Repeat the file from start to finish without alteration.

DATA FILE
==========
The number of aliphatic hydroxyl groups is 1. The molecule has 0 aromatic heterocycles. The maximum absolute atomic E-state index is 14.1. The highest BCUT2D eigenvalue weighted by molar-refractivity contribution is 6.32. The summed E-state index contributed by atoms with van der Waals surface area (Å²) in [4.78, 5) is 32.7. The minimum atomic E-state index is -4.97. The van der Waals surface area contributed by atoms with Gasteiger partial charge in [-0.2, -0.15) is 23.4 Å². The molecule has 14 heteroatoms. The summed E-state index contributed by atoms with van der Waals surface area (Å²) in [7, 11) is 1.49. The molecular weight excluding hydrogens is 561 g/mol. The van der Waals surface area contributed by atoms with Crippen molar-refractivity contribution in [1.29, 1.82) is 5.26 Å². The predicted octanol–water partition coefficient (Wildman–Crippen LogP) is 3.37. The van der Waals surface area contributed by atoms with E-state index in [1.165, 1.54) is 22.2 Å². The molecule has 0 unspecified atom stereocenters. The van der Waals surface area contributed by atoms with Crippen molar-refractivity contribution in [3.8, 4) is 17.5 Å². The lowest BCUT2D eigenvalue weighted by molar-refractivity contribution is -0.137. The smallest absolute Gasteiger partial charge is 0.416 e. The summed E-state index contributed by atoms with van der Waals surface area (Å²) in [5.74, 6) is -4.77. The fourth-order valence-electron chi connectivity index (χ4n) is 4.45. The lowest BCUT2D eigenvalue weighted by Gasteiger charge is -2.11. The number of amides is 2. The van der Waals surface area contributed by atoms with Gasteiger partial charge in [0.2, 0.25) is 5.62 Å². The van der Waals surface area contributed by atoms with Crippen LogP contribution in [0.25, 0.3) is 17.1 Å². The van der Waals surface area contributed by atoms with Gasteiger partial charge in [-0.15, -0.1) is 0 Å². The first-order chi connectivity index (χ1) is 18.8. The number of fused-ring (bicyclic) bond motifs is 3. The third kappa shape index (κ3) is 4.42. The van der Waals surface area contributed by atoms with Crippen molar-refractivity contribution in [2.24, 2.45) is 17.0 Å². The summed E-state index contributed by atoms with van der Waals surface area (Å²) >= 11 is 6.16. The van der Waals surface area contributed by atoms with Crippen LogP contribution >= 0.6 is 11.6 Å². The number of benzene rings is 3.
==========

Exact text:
The number of aliphatic hydroxyl groups is 1. The molecule has 0 aromatic heterocycles. The maximum absolute atomic E-state index is 14.1. The highest BCUT2D eigenvalue weighted by molar-refractivity contribution is 6.32. The summed E-state index contributed by atoms with van der Waals surface area (Å²) in [4.78, 5) is 32.7. The minimum atomic E-state index is -4.97. The van der Waals surface area contributed by atoms with Gasteiger partial charge in [-0.2, -0.15) is 23.4 Å². The molecule has 14 heteroatoms. The summed E-state index contributed by atoms with van der Waals surface area (Å²) in [7, 11) is 1.49. The molecular weight excluding hydrogens is 561 g/mol. The van der Waals surface area contributed by atoms with Crippen molar-refractivity contribution in [1.29, 1.82) is 5.26 Å². The predicted octanol–water partition coefficient (Wildman–Crippen LogP) is 3.37. The van der Waals surface area contributed by atoms with E-state index in [1.165, 1.54) is 22.2 Å². The molecule has 0 unspecified atom stereocenters. The van der Waals surface area contributed by atoms with Crippen molar-refractivity contribution in [3.8, 4) is 17.5 Å². The lowest BCUT2D eigenvalue weighted by molar-refractivity contribution is -0.137. The smallest absolute Gasteiger partial charge is 0.416 e. The summed E-state index contributed by atoms with van der Waals surface area (Å²) in [5.74, 6) is -4.77. The fourth-order valence-electron chi connectivity index (χ4n) is 4.45. The lowest BCUT2D eigenvalue weighted by Gasteiger charge is -2.11. The number of amides is 2. The van der Waals surface area contributed by atoms with Gasteiger partial charge in [0.2, 0.25) is 5.62 Å². The van der Waals surface area contributed by atoms with Crippen LogP contribution in [0.25, 0.3) is 17.1 Å². The van der Waals surface area contributed by atoms with Gasteiger partial charge in [-0.15, -0.1) is 0 Å². The first-order chi connectivity index (χ1) is 18.8. The number of fused-ring (bicyclic) bond motifs is 3. The third kappa shape index (κ3) is 4.42. The van der Waals surface area contributed by atoms with Crippen molar-refractivity contribution in [2.24, 2.45) is 17.0 Å². The summed E-state index contributed by atoms with van der Waals surface area (Å²) >= 11 is 6.16. The van der Waals surface area contributed by atoms with Crippen LogP contribution >= 0.6 is 11.6 Å². The number of benzene rings is 3.